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Members of the Oncology Times Editorial Board took the time to the answer the question, "What are the advances and trends in oncology to look out for in 2017?" Find out what they had to say about oncology practices and advancements in the coming year.

George W. Sledge, Jr... - Click to enlarge in new windowGeorge W. Sledge, Jr., MD. George W. Sledge, Jr., MD

"Predicting the future is always problematic, yet some trends are obvious. We will continue to see the adoption of genomic analyses of patient tumors to drug discovery, with studies such as NCI-MATCH, TAPUR, and others starting to generate real data.


"We will also continue to see an expansion of immuno-oncology to broader groups of human tumors, as checkpoint inhibitors move forward across several diseases. More importantly, we should begin to see studies defining which patients are most likely to benefit from such therapies, and one trusts that biomarkers will begin to find their way into standard practice for these exciting yet challenging drugs.


"In my own favorite disease, breast cancer, we should be close to seeing the results of adjuvant therapy trials with novel HER2-targeted therapies and (perhaps) with other new agents. We will continue to wrestle with more global healthcare issues: the fallout from the 2016 election and its impact on the Affordable Care Act, and the collective burden of large numbers of high-priced new agents."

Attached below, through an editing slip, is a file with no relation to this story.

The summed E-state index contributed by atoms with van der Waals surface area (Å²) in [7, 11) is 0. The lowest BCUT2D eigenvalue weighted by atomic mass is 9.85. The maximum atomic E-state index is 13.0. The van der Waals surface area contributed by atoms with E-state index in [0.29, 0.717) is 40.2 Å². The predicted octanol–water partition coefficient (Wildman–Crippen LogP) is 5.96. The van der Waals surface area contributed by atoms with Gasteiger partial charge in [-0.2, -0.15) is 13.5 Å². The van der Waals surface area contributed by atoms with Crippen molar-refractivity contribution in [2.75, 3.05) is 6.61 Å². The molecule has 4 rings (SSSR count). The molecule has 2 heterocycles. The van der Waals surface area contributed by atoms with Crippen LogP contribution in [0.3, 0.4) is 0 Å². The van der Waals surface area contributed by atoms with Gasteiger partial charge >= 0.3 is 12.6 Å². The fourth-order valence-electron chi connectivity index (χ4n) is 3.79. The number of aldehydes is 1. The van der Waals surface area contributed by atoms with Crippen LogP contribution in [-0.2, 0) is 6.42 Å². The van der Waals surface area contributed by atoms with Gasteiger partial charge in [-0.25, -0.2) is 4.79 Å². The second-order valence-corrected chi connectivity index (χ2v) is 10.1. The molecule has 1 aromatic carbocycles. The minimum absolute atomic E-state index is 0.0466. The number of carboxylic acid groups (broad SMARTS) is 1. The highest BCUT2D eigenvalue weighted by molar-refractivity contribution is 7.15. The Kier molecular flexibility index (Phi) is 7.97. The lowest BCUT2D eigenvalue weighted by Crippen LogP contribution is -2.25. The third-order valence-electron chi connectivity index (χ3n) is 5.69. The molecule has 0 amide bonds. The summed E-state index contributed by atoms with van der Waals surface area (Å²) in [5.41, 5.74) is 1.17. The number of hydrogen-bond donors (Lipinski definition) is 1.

-George W. Sledge, Jr., MD, Editorial Board Chairman, and Professor of Medicine and Chief of the Division of Oncology at Stanford University


"Obviously, I'll join with probably all other members in saying that the area of most excitement now is in immuno-oncology. The new insights in this area are quite exciting and are being propelled by huge advances in our understanding of basic immunology.


"As I am also involved in HIV cure research, it's worth noting that immune checkpoint blockers are being actively explored in that work as well. We are still waiting to realize the full potential of precision oncology and better algorithms of genomic analysis continue to be needed along with more efforts to streamline the billing for and insurance coverage of this technology. It's exciting to see all this progress!"

Paul Volberding, MD.... - Click to enlarge in new windowPaul Volberding, MD. Paul Volberding, MD

-Paul Volberding, MD, Director, AIDS Research Institute, University of California, San Francisco; Director of Research, UCSF Global Health Sciences


"In AML, the success of targeted therapies with FLT3 and IDH1/2 inhibitors will hopefully soon result in these agents becoming part of the standards of care for AML therapy. Based on the updated randomized trials showing the benefit of gemtuzumab ozogamicin (CD33 monoclonal bound to calicheamicin), we hope the FDA would reconsider the availability of the drug in the U.S.


"Several other CD33 monoclonals are under development, as well as monoclonals targeting CD123 and bispecific antibody constructs targeting CD33, CD123, CD38, and others. Venetoclax, a BCL-2 inhibitor, is demonstrating significant activity in combination with epigenetic therapy as low-intensity therapy in older patients with AML. Finally, the checkpoint inhibitors may also provide exciting treatment possibilities in AML.

Hagop M. Kantarjian,... - Click to enlarge in new windowHagop M. Kantarjian, MD. Hagop M. Kantarjian, MD